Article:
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Should Your Church Be On Twitter?

© 2009 by Nick B. Nicholaou, all rights reserved
President, Ministry Business Services, Inc.
Reprinted from Christian Computing Magazine

Twitter is a text messaging technology that people use to keep up with each other.  Someone observed that it’s useless, to which one of the founders replied, “So is ice cream!”  But many companies are focusing on it; should your church?  If so, how?  And what can you hope to accomplish?

What Is Twitter?
Twitter is a communication tool that connects people with people and with businesses.  It was built on the technology that mobile phones use for sending text messages, called SMS, and can be accessed via mobile phones and computers.

Why Should We Twitter?
Some don’t Twitter because they already have email and text messaging.  But Twitter seems to be the next wave in communication, and churches may be wise to get on board!  It has a similar feel to the last technology wave that swept over our culture when the Internet hit in the 1990s.  Churches that embraced the Internet early were better able to reach target audiences that were focused on that communication method.

Steve Hewitt, Christian Computing Magazine’s Editor in Chief, recently quoted research concluding we are in our biggest generation gap since the 1960s!  This gap is caused by communication methods and technologies.  As organizations charged with the most important of all tasks—that of communicating the Gospel and helping people become more Christ-like— churches don’t have the luxury of limiting which communication method to use; they need to use as many as possible!

How Does It Work?
Twitter is very similar to text messaging in that the messages are limited in length and are non-graphic.  A significant difference, though, is that text message content is sent to specific mobile phones.  With Twitter, most messages (called “tweets”) are shared with the world, and are read by anyone interested in following what you have to say.

The way your message gets to those who want it is that they either search for your tweets or they tell their Twitter account they want to see all your tweets by following you.

Tweets can be viewed on the Twitter website (www.twitter.com) or in many free (or nearly free) applications you can install on your computer or SmartPhone.  Many of these third party applications provide a better interface than the Twitter website.  For instance, I rarely go to the Twitter website, but instead use a couple of free programs that present tweets in a way I find much more useful.  Here are some favorites:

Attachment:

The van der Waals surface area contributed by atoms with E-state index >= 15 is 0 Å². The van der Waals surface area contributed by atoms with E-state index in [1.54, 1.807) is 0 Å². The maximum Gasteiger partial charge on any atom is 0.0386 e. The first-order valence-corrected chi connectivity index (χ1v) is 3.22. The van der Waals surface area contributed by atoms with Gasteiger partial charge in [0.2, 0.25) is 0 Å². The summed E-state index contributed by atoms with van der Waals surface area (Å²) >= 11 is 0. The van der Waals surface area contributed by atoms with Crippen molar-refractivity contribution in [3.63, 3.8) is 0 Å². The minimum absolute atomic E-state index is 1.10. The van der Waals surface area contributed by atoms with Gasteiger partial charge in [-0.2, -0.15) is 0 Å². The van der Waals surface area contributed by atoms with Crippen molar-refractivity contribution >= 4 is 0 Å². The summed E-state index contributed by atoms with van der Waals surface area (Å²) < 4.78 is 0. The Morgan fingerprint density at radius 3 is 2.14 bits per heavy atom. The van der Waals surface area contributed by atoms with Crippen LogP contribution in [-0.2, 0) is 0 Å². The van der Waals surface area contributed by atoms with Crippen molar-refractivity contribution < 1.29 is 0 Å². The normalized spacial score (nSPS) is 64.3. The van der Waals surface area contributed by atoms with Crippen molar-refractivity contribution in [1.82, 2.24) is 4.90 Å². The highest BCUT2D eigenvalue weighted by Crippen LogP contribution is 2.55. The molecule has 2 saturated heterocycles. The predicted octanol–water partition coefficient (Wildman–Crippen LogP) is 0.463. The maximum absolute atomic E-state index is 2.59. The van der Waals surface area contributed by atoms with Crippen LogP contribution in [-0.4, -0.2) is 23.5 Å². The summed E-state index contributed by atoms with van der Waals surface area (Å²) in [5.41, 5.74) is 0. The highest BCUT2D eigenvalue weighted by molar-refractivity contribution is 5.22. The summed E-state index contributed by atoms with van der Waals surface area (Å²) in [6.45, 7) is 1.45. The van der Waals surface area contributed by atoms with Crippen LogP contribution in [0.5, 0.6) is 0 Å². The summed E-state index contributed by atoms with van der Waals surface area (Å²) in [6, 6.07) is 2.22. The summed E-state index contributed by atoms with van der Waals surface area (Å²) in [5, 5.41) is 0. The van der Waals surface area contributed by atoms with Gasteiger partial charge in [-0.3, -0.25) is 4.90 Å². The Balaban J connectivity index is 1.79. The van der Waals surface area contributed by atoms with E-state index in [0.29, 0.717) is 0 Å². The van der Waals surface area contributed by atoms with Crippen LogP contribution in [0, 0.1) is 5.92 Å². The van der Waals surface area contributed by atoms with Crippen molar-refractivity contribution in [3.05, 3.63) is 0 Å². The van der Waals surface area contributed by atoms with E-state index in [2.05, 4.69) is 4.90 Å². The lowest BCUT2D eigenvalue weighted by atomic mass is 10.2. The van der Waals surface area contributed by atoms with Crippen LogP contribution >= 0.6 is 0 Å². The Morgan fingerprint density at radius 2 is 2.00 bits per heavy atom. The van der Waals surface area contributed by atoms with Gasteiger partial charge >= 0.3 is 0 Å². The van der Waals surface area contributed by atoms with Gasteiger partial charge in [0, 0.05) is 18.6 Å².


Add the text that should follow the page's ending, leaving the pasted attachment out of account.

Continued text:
• For SmartPhones
  • iPhone:  Tweetie, http://www.atebits.com/tweetie-iphone
  • Windows Mobile:  Pocketwit, http://code.google.com/p/pocketwit
  • Blackberry:  UberTwitter,http://www.ubertwitter.com
  • For Computers— PC or Mac:  TweetDeck, www.tweetdeck.com

Why Only 140 Characters?
Because Twitter uses SMS, whose messages are limited to 160 characters, Twitter decided to limit tweets to 140 characters, reserving 20 for addressing.

Note:  A great way to communicate longer content is by including a weblink in your tweet that points to your website or blog.

Some say that you can’t say much in just 140 characters, but there are more than six million users who disagree!  And I’ve heard some Twitter users say that if someone needs more than 140 characters, they need to learn to focus their message!

What Can We Do With Twitter?
Well, let me begin by saying what you should not do with it!  Because tweets are openly available to the world, Twitter should never be used to announce prayer requests or any other sensitive information.  But what you can do with it is remind those following your tweets about upcoming meetings and events and use it to build relationships.

One of the speakers at this year’s 140|Twitter Conference in Los Angeles was Tony Robbins.  He’s an internationally sought-after speaker and author, and is not short on words.  He said his first impression of Twitter was, “Get a life!”  But he was intrigued and looked more closely at the opportunity that Twitter presents.  Tony said, “Ultimate joy in life comes from relationships.  By posting content that actively engages people, those 140 characters can trigger deep conversations.”

Some who use Twitter to communicate to large audiences (companies, celebrities, etc) like using tools like CoTweet (http://cotweet.com) that allow them to schedule tweets to happen and/ or repeat in the future.  At the 140| conference some said the benefits are:

  • Writing tweets that will be sent when the most users might be logged in, and
  • Repeating important tweets every eight hours over a twenty-four hour period to ensure better exposure to Twitter followers.

Is It A Fad, Or Will It Last?
That is the million dollar question!  Many are concerned because there doesn’t seem to be a business plan that will sustain Twitter, and they fear it will collapse under its own weight.  I recently had the opportunity to speak with Alex Payne, Twitter’s API Lead.  He told me they are on the verge of offering a commercial version with enhanced tools and capabilities that companies will use and that will generate income for Twitter.  When I suggested the technology requires a lot of infrastructure— which costs a lot of money, he said, “We have more than enough to fund ourselves for a couple of years.  We’re not going to implode.  We’re also working on models that will decentralize Twitter and take some of the processing to the edge of the Internet.”

That’s encouraging!  It also means Twitter will be a communication force for the next few years.  Churches would be wise to recognize this and use it to help fulfill their purpose and mission.

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